A year after the 2013 Moore tornado, the Oklahoma City suburb has made changes to how it responds to tornadoes. The focus in Moore is on communication between decision-makers and first responders.
"These events are so chaotic, so crazy the first 12 to 24 hours that it's very difficult to actually sit down and plan for [those] first 12 hours," Moore city manager Steve Eddy said.
But the difficulty hasn't stopped Moore from trying, according to Eddy. The city has started with a new emergency operations center just south of City Hall. Officials are also making sure help is mobilized before winds pick up by keeping first responders out of harm's way and ready to return as soon as the danger has passed. For things to run smoothly, Moore wants neighboring communities to understand their situation.
"We want your help," said Eddy. "We appreciate your help, but wait until we call you."
Eddy says it was difficult to control the response on May 20th with officers and paramedics from other jurisdictions self-deploying. He says the response became chaotic with traffic congestion. He also says there was no way to regulate the response or know who was providing support in the city.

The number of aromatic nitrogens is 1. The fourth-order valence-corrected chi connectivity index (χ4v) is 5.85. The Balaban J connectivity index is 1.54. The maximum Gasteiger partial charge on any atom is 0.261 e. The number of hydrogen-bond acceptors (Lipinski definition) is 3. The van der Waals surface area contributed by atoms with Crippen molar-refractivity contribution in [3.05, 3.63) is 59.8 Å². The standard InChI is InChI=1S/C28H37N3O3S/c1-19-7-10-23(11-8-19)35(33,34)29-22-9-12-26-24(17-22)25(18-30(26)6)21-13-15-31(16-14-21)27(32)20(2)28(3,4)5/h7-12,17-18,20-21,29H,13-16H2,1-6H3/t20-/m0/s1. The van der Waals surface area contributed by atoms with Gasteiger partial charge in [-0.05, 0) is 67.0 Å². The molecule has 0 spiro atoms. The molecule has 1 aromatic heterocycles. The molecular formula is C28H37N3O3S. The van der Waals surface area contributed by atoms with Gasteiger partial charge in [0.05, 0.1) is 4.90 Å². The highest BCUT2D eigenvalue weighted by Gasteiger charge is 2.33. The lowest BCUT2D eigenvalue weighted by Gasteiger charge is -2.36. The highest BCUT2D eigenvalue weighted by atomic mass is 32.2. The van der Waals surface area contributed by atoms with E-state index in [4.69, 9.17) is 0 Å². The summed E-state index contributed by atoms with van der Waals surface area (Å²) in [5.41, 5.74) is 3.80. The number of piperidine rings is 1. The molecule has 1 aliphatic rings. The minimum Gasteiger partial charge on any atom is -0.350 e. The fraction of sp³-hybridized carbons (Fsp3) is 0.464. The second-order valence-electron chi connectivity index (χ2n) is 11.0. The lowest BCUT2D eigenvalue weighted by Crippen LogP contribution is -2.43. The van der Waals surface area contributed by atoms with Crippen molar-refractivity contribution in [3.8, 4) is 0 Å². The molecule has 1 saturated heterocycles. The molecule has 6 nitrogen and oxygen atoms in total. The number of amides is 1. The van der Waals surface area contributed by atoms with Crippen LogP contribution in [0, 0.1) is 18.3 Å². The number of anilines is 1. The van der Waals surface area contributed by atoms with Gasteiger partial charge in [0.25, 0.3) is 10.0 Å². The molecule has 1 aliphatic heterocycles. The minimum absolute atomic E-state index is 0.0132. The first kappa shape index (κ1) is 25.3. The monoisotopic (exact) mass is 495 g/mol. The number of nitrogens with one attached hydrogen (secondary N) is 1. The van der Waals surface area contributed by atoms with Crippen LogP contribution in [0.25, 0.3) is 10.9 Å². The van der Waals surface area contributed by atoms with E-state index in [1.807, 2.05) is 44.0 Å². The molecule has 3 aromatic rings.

Moore officials have been working with outside agencies to better prepare working relationships with other cities in the event of another tornado.
Finally, the power of a new app may help the most. GPS technology will allow rescuers to pinpoint storm shelters throughout the city. Until recently, all Moore officials had was an address list of where shelters were located.
"We'll know down to the inch where that shelter is to make sure that somebody gets to it ASAP," Eddy said.
The debris from the 2013 Twister made search efforts extremely difficult for responders to find locations of homes using addresses.